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ancient Angiers arms Arth Arthur Banquo Beaumont and Fletcher Ben Jonson Blanch blood breath called Const Constance crown curse Dauphin dead death deed devil doth Duncan edition England Exeunt Exit eyes Faery Queen father Faulc Faulconbridge fear Fleance folio foul France give grief hand hast hath hear heart heaven Hecate Henley Holinshed Honest Whore honour Hubert Johnson King Henry King John Lady Lewis lihe lord Macd Macduff majesty Malcolm Malone means mother murder nature night noble o'er old copy Pand passage peace Pemb Phil Philip play Polyolbion Pope prince Queen Richard Rosse scene Scotland seems sense Shakspere Shakspere's shalt shame shew signifies sleep soul speak spirits Steevens thane thane of Cawdor thee Theobald There's thine things thou art thought tongue true unto Warburton weird sisters Witch word
Page 22 - It is too full o' the milk of human kindness To catch the nearest way : thou wouldst be great ; Art not without ambition ; but without The illness should attend it : what thou wouldst highly, That wouldst thou holily ; wouldst not play false, And yet wouldst wrongly win : thou'dst have, great Glamis, That which cries " Thus thou must do, if thou have it ; And that which rather thou dost fear to do Than wishest should be undone.
Page 63 - Grief fills the room up of my absent child, Lies in his bed, walks up and down with me, Puts on his pretty looks, repeats his words, Remembers me of all his gracious parts, Stuffs out his vacant garments with his form; Then, have I reason to be fond of grief ? Fare you well: had you such a loss as I, I could give better comfort than you do.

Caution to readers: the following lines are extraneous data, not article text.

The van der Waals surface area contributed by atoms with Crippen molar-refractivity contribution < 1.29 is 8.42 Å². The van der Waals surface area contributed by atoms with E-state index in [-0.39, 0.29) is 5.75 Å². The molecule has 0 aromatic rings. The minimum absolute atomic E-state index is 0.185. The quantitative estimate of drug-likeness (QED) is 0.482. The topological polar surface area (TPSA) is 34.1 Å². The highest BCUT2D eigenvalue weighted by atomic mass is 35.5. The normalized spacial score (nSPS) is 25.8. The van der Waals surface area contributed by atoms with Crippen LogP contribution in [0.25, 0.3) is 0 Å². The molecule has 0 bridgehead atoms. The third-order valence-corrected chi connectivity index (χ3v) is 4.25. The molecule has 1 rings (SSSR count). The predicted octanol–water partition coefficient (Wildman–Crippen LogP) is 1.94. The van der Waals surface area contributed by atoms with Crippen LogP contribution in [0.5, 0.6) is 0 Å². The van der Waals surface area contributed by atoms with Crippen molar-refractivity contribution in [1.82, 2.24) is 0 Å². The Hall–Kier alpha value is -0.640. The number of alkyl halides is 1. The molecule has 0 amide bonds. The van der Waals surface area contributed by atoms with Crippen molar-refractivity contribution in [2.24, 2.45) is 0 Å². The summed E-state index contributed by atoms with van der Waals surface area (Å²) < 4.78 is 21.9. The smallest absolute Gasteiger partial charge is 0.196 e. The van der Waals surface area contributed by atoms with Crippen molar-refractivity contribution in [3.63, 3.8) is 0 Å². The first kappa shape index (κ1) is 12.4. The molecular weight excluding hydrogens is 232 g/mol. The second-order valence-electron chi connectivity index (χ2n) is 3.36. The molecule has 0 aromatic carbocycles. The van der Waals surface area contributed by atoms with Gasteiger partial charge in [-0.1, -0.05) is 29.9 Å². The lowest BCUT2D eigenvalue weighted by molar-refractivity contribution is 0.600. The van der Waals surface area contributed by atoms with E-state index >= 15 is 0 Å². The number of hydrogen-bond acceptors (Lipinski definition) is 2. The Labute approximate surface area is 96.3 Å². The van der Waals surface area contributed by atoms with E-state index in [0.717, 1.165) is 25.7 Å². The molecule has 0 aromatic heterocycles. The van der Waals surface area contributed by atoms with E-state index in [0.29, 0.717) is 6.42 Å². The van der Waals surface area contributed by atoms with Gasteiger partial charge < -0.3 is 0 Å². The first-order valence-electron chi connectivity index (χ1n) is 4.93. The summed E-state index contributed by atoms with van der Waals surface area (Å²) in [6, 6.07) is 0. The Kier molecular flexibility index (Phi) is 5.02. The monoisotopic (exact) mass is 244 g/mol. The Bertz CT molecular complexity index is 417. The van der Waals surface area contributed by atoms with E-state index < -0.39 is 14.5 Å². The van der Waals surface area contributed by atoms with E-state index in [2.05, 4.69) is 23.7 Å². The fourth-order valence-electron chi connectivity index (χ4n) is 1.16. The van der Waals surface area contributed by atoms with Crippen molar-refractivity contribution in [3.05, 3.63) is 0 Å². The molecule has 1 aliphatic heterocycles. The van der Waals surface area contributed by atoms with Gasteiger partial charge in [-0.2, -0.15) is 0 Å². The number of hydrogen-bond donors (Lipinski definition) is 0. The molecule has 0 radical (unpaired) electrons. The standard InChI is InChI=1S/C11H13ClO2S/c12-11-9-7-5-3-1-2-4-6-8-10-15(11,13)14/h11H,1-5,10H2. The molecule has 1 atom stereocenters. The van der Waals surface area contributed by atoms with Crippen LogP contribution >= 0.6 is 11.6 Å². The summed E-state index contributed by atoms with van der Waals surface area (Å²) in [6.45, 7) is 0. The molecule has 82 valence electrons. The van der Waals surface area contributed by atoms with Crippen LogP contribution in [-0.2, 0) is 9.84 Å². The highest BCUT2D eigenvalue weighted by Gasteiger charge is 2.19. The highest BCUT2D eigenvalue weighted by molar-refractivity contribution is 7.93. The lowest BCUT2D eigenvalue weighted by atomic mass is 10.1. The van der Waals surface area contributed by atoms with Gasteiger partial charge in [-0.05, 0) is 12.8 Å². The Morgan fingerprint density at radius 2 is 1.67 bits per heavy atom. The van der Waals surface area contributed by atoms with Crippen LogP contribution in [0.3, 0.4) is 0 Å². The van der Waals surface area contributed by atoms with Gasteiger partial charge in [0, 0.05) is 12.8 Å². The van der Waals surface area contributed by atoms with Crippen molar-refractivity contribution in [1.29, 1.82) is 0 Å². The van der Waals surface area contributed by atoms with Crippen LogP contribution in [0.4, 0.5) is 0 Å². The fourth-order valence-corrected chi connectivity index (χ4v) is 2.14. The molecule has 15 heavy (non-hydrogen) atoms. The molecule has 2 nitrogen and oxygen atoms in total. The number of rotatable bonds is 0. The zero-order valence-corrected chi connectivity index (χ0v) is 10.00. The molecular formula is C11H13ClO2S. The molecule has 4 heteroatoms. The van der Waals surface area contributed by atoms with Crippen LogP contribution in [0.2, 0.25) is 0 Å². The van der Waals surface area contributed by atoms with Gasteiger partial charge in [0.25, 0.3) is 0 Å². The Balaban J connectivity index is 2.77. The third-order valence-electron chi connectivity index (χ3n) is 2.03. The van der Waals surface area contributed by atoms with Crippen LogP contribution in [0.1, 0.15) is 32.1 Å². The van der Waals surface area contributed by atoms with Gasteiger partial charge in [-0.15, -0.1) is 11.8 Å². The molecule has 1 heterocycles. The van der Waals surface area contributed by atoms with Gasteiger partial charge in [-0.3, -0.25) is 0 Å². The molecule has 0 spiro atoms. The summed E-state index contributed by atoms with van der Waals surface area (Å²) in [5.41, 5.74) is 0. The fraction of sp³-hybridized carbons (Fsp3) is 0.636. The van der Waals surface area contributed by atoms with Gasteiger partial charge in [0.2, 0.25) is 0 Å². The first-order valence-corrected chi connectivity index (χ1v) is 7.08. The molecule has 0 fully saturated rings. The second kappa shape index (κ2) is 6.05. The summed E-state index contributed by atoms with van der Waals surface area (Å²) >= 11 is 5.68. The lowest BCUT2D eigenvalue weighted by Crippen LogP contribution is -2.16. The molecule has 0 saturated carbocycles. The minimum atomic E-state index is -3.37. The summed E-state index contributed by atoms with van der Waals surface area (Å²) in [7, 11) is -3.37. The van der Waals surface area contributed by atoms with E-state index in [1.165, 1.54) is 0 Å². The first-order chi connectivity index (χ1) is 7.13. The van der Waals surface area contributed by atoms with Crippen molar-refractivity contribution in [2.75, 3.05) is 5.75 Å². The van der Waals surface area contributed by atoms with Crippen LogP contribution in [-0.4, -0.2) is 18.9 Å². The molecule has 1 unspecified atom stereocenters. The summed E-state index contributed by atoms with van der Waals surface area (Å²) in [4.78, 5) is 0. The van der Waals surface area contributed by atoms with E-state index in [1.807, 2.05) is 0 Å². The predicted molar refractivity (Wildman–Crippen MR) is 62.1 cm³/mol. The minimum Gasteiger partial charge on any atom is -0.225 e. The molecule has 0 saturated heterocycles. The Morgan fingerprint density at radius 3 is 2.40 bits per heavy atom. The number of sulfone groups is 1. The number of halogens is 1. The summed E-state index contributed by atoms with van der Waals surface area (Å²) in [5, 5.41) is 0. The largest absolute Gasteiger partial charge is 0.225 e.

Page 103 - And be these juggling fiends no more believ'd That palter with us in a double sense, That keep the word of promise to our ear, And break it to our hope. I'll not fight with thee. Macd. Then yield thee, coward, And live to be the show and gaze o
Page 27 - Besides, this Duncan Hath borne his faculties so meek, hath been So clear in his great office, that his virtues Will plead like angels, trumpet-tongued, against The deep damnation of his taking-off...
Page 60 - I am in blood Stept in so far, that, should I wade no more, Returning were as tedious as go o'er. Strange things I have in head, that will to hand, Which must be acted, ere they may be scann'd.
Page 51 - But let the frame of things disjoint, both the worlds suffer, Ere we will eat our meal in fear, and sleep In the affliction of these terrible dreams That shake us nightly: better be with the dead, Whom we, to gain our place, have sent to peace, Than on the torture of the mind to lie In restless ecstasy. Duncan is in his grave ; After life's fitful fever he sleeps well; Treason has done his worst: nor steel, nor poison, Malice domestic, foreign levy, nothing, Can touch him further.
Page 27 - We'd jump the life to come. But in these cases We still have judgment here ; that we but teach Bloody instructions, which, being taught, return To plague the inventor ; this even-handed justice Commends the ingredients of our poison'd chalice To our own lips.
Page 18 - I am thane of Cawdor : If good, why do I yield to that suggestion Whose horrid image doth unfix my hair, And make my seated heart knock at my ribs, Against the use of nature ? Present fears Are less than horrible imaginings : My thought, whose murder yet is but fantastical, Shakes so my single state of man, that function Is smother'd in surmise; and nothing is, But what is not.
Page 23 - Than wishest should be undone.' Hie thee hither, That I may pour my spirits in thine ear ; And chastise with the valour of my tongue All that impedes thee from the golden round, Which fate and metaphysical aid doth seem To have thee crown'd withal.
Page 66 - I conjure you, by that which you profess, (Howe'er you come to know it,) answer me : Though you untie the winds, and let them fight Against the churches ; though the yesty waves Confound and swallow navigation up; Though bladed corn be lodg'd, and trees blown down; Though castles topple on their warders...